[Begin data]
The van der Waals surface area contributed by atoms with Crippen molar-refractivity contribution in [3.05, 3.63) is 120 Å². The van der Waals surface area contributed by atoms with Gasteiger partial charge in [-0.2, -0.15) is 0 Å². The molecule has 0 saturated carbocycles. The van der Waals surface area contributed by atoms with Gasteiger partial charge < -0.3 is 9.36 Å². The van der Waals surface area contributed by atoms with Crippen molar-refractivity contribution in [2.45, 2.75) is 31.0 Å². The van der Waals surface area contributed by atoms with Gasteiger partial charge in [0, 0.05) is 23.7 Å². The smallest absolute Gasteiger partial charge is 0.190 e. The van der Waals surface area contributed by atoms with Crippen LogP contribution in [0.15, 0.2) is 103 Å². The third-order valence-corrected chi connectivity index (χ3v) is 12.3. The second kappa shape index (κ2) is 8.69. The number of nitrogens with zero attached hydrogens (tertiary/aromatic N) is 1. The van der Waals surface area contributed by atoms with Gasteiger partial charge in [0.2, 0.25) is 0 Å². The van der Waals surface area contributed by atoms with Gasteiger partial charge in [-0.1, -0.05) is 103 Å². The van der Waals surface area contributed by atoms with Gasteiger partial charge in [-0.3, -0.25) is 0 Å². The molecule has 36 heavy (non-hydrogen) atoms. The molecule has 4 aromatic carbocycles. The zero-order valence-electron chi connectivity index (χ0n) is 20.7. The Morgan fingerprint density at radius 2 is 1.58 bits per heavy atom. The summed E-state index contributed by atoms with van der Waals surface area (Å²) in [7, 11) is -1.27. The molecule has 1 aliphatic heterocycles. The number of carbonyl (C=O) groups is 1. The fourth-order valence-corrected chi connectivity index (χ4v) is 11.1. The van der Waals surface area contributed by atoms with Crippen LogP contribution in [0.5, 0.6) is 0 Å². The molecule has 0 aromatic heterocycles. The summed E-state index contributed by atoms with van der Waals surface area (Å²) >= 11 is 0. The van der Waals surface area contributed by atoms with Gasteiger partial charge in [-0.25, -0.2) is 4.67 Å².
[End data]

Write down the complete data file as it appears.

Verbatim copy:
The van der Waals surface area contributed by atoms with Crippen molar-refractivity contribution in [3.05, 3.63) is 120 Å². The van der Waals surface area contributed by atoms with Gasteiger partial charge in [-0.2, -0.15) is 0 Å². The molecule has 0 saturated carbocycles. The van der Waals surface area contributed by atoms with Gasteiger partial charge < -0.3 is 9.36 Å². The van der Waals surface area contributed by atoms with Crippen molar-refractivity contribution in [2.45, 2.75) is 31.0 Å². The van der Waals surface area contributed by atoms with Gasteiger partial charge in [0, 0.05) is 23.7 Å². The smallest absolute Gasteiger partial charge is 0.190 e. The van der Waals surface area contributed by atoms with Crippen LogP contribution in [0.15, 0.2) is 103 Å². The third-order valence-corrected chi connectivity index (χ3v) is 12.3. The second kappa shape index (κ2) is 8.69. The number of nitrogens with zero attached hydrogens (tertiary/aromatic N) is 1. The van der Waals surface area contributed by atoms with Gasteiger partial charge in [0.2, 0.25) is 0 Å². The van der Waals surface area contributed by atoms with Gasteiger partial charge in [-0.1, -0.05) is 103 Å². The van der Waals surface area contributed by atoms with Gasteiger partial charge in [-0.3, -0.25) is 0 Å². The molecule has 36 heavy (non-hydrogen) atoms. The molecule has 4 aromatic carbocycles. The zero-order valence-electron chi connectivity index (χ0n) is 20.7. The Morgan fingerprint density at radius 2 is 1.58 bits per heavy atom. The summed E-state index contributed by atoms with van der Waals surface area (Å²) in [7, 11) is -1.27. The molecule has 1 aliphatic heterocycles. The number of carbonyl (C=O) groups is 1. The fourth-order valence-corrected chi connectivity index (χ4v) is 11.1. The van der Waals surface area contributed by atoms with Crippen LogP contribution in [0.5, 0.6) is 0 Å². The molecule has 0 aromatic heterocycles. The summed E-state index contributed by atoms with van der Waals surface area (Å²) >= 11 is 0. The van der Waals surface area contributed by atoms with Gasteiger partial charge in [-0.25, -0.2) is 4.67 Å².